Haiku has become a term sometimes loosely applied to any short, impressionistic poem, but there are certain characteristics that are commonly associated with the genre. The first English Haiku is considered to have been written in the early 20th century while Japanese Haiku date back to the 17th century.

Bo: Marking time

This month shall mark for you the beginning of the months; it shall be the first of the months of the year for you.” (Shemot 12:1-2)

Is this how you eat?
No time together
for questions
and answers
no time to recline
dip twice and savor;
in haste to move on
eyes on the cell phone
awaiting the call
the master controls
the slave is not free.


Rashi, the medieval French commentator (1040-1105), in the very first comment he makes on the Torah, asks why the Torah in Bereishit opens with an account of creation. He quotes Rabbi Isaac who said, “The Torah, which is the law book of Israel, should have commenced with the verse, “This month will be the first of months to you,” (Shemot 12:1) which is the first commandment given to Israel.” So we wonder, what is the unusual significance of this particular mitzvah, which appears in this week’s  parasha, Bo, of marking the beginning of months from Nisan, the month of redemption; why was it suggested that it be chosen as the first commandment out of the 613 mitzvot enumerated in the Torah?

The Etz Hayim commentary notes, “One of the first steps in the process of liberation was for the Israelites to have their own calendar, their own way of keeping track of time and recalling the most important days of their people’s history. A slave does not control his or her own time; it belongs to someone else. [Rabbi Samson Raphael] Hirsch (1808-1888) wrote that “the Jewish calendar is the Jewish catechism,” for it is the most concise summary of what we remember and what we stand for.”

In a commentary on Parashat Bo, http://learn.jtsa.edu/content/commentary/bo/5773/redemption-place-and-time, Rabbi Matthew Berkowitz cites Ovadia ben Yaakov Sforno, (c.1475-1550) on this same verse, “From this point on, the coming months will be your months, to do with them as you wish — according to your desires. In contrast, during the many days of your enslavement, “your” days were not your days. For those days were devoted to the work of others and according to their will. Therefore, this is the first of the months of the year for you. For from this very point begins your new reality of free choice.” Rabbi Berkowitz notes “Sforno distills the import of the first commandment gifted to the Israelites. Far from simply being a new counting of the months for this nascent nation, it is a command that speaks to the heart of identity, time, and freedom. With their newly found redemption, the Israelites must now live according to their precepts, their rhythm, and their festivals. The rules and regulations of their Egyptian taskmasters are now irrelevant — part of an oppressive past that has opened itself to new possibilities. With the gift of freedom and ownership, however, also comes the burden of responsibility. The Israelites must now learn to sanctify themselves and their time. It is a task that is easier said than done. As Ahad Ha’Am famously said, “The real task, the most difficult task, has still to be commenced. Pharaoh is gone, but the work remains; the master has ceased to be master, but the slaves have not ceased to be slaves.” (Contemporary Jewish Thought: A Reader [1963], 42).”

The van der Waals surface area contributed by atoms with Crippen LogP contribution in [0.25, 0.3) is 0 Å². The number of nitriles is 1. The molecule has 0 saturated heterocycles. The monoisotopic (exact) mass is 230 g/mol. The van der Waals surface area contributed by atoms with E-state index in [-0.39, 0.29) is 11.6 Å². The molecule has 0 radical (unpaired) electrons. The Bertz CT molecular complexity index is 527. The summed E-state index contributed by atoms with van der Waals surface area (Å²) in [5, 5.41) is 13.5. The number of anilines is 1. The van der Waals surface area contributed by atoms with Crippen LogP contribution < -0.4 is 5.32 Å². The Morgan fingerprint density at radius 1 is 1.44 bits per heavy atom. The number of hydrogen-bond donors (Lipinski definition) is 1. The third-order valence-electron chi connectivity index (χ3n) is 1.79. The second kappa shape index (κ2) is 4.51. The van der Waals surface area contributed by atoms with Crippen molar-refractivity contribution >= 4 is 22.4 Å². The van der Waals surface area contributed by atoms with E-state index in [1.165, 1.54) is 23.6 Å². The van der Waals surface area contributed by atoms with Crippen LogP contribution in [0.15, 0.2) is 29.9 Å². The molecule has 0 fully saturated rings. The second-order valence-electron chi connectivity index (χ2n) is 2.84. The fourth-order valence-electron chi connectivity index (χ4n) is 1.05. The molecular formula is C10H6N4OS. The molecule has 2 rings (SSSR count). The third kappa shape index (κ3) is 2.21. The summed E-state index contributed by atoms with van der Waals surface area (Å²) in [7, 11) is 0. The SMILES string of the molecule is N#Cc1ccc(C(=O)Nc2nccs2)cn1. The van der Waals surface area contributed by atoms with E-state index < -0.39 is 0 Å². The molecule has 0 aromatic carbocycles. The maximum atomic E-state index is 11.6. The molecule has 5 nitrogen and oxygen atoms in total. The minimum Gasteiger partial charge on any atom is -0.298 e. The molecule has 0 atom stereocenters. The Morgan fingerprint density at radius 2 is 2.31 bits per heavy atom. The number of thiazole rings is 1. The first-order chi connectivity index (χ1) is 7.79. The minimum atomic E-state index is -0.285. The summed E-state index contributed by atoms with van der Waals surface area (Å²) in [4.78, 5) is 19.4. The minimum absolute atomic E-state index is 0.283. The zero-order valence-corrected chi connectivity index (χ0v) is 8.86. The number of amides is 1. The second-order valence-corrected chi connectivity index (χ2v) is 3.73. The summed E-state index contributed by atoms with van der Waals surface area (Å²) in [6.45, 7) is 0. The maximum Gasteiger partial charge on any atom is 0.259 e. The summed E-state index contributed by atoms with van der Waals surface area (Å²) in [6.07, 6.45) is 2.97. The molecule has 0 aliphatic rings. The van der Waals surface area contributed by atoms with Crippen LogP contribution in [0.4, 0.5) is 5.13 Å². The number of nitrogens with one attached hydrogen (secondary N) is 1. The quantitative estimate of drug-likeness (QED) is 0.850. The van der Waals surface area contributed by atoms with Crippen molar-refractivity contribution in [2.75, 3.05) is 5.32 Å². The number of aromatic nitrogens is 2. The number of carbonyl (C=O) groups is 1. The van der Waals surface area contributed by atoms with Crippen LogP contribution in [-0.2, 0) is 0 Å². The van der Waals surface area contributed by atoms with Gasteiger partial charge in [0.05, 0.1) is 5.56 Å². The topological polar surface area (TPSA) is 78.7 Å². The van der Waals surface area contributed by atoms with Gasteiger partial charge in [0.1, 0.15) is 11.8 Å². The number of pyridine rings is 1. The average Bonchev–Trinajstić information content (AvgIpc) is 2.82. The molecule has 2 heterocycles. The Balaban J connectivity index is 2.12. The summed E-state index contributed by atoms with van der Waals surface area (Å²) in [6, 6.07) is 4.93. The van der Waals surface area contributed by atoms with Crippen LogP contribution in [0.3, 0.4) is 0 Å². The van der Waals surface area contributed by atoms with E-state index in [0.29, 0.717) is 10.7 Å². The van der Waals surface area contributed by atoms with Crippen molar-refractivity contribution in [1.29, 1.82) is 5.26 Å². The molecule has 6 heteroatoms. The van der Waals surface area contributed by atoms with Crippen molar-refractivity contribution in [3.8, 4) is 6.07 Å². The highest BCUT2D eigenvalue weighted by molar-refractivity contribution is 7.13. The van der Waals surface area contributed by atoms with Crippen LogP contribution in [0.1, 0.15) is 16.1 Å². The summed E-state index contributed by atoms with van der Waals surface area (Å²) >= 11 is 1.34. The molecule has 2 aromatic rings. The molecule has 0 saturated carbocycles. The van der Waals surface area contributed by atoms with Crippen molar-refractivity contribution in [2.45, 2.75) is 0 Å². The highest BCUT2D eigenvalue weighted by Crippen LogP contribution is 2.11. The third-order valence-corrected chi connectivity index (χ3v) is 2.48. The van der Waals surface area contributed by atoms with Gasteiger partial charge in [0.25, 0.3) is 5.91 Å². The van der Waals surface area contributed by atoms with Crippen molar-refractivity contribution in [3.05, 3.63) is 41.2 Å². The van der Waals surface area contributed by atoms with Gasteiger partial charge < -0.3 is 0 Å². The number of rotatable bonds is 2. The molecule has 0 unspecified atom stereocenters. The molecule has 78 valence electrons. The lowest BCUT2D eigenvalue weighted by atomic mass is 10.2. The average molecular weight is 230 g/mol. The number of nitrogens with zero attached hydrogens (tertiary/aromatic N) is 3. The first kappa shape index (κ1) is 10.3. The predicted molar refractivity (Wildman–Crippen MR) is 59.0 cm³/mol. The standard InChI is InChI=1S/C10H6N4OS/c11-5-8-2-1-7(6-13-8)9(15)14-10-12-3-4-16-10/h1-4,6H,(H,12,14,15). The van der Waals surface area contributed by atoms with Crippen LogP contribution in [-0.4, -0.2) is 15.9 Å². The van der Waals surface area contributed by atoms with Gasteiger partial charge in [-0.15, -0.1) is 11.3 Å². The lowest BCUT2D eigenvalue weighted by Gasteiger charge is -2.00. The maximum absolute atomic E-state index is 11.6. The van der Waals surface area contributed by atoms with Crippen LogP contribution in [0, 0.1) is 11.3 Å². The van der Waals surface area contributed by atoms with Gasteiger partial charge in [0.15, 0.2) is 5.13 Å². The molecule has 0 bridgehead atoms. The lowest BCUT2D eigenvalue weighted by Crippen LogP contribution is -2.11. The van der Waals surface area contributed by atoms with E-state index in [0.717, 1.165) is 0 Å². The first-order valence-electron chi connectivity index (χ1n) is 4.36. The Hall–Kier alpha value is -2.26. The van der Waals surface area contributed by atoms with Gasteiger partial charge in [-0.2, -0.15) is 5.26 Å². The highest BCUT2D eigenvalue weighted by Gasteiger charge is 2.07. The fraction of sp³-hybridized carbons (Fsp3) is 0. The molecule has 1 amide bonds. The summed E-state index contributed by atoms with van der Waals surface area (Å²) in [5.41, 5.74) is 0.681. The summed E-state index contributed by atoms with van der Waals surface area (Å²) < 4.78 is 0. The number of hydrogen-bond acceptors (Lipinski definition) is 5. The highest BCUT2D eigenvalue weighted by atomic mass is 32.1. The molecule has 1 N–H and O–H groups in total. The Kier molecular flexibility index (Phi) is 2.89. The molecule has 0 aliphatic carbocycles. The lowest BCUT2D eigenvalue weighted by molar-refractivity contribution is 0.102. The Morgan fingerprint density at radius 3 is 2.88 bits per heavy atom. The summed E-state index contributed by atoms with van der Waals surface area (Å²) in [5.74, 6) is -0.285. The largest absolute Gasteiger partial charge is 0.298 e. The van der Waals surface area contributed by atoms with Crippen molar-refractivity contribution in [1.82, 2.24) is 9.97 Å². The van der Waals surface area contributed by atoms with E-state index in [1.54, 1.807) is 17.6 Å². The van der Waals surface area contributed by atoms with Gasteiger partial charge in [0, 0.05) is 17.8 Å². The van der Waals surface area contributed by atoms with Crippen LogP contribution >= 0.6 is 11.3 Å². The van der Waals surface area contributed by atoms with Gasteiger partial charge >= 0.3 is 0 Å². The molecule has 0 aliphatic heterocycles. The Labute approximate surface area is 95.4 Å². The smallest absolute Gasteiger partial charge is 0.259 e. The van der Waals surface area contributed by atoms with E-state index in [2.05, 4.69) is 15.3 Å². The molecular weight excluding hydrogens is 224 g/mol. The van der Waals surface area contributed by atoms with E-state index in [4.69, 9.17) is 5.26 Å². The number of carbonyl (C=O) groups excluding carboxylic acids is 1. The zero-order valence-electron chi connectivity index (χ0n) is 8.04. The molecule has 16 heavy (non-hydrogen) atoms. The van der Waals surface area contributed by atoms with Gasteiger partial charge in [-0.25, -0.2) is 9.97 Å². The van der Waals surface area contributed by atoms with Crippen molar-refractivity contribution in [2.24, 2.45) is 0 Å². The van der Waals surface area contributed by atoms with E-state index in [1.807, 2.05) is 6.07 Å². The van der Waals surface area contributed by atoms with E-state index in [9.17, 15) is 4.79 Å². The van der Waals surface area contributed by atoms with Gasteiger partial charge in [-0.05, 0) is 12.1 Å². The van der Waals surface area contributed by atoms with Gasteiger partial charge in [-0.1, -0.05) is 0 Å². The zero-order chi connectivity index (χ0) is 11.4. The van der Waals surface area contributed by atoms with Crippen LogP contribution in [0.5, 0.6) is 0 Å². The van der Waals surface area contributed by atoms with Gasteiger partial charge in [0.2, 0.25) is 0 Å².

In a commentary on Parashat Bo from 2003, http://ziegler.aju.edu/Default.aspx?id=5320, Rabbi Bradley Shavit Artson points out that the parasha contains the last set of plagues with which God afflicts the Egyptians, culminating in the Exodus from Egypt. He notes that between the first nine plagues and the last one, the Torah suddenly digresses with a declaration about Pesach which starts with God telling Moses that this month will mark the beginning of the months for the Children of Israel.
Rabbi Shavit Artson asks, “What does God tell us by identifying this as the beginning of the months? And what does the phrase “for you” add? If it’s the first month, isn’t it the first month for everyone? In fact, this verse invites us to contemplate the nature of time itself, and how we mark the passage of time.”